Strife-or even conflict-between the United States and China over Taiwan or any other matter is not a certainty by any means. China is changing rapidly; its future course as an international player is unclear. Much depends on the choices of China's leaders. Unfortunately, the emergence of a new power onto the international scene is often a disruptive occurrence. From the Peloponnesian War between Athens and Sparta to the Cold War rivalry between the United States and the Soviet Union, history is pocked with examples of direct-and indirect-conflict between rising and status quo powers such as China and the United States.
The Korean Peninsula
Following the Taiwan Strait, the Korean peninsula is the most troubling source of potential conflict because it would directly involve American forces. Fortunately, the situation on the peninsula is quite stable in conventional military terms. The North Korean military is still large and quite dangerous, but its ability to sustain military operations for any militarily significant period is questionable. Pyongyang realizes that any offensive military operation against U.S. and South Korean forces would be a high-risk endeavor that would likely end in defeat. This means that with the exception of the nuclear issue, the military status quo on the Korean peninsula is likely to prevail for some time.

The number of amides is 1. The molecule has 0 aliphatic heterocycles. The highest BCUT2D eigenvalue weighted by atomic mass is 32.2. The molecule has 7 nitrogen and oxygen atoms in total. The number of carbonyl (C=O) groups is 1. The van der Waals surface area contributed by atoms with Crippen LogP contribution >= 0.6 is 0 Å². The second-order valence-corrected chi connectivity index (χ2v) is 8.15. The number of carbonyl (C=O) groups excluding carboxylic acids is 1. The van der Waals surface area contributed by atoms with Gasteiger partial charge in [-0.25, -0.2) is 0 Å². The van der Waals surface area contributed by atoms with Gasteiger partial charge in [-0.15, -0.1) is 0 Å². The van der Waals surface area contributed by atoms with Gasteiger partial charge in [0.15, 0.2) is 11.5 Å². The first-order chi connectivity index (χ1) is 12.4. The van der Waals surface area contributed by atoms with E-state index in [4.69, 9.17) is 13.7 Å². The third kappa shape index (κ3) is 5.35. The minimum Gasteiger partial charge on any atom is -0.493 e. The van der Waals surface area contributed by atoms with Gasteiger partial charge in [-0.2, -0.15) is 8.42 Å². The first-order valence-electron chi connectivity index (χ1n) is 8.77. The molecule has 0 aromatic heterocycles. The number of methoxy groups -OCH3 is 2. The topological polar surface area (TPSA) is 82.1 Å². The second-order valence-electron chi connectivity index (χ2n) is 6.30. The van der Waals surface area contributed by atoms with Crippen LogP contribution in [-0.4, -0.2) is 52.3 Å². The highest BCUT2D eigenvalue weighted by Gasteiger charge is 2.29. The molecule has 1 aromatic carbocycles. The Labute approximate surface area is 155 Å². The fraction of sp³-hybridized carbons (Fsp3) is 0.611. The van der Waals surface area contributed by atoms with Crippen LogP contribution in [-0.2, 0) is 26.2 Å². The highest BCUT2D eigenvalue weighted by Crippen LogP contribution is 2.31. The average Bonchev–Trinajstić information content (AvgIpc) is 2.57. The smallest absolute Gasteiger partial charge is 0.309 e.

Southeast Asian Terrorism
Despite a lack of visibility of late, Southeast Asian Islamic terrorism is still troubling and a threat to American interests in the region. Indonesia is no longer in denial about its problem from radical Islam, and has made significant, but often lurching, progress toward addressing the threat posed by al-Qaeda-affiliated or -inspired groups such as Jemaah Islamiya.
In the Philippines, especially the southern Philippine islands, al-Qaeda offshoots Abu Sayyaf, Jemaah Islamiya, and the Moro Islamic Liberation Front are believed to be operating as well as training together. None of these groups-alone or in concert-are likely to be able to topple either the Indonesian or Philippine government, but there will be a continuing toll in terms of human and economic costs arising from terrorism.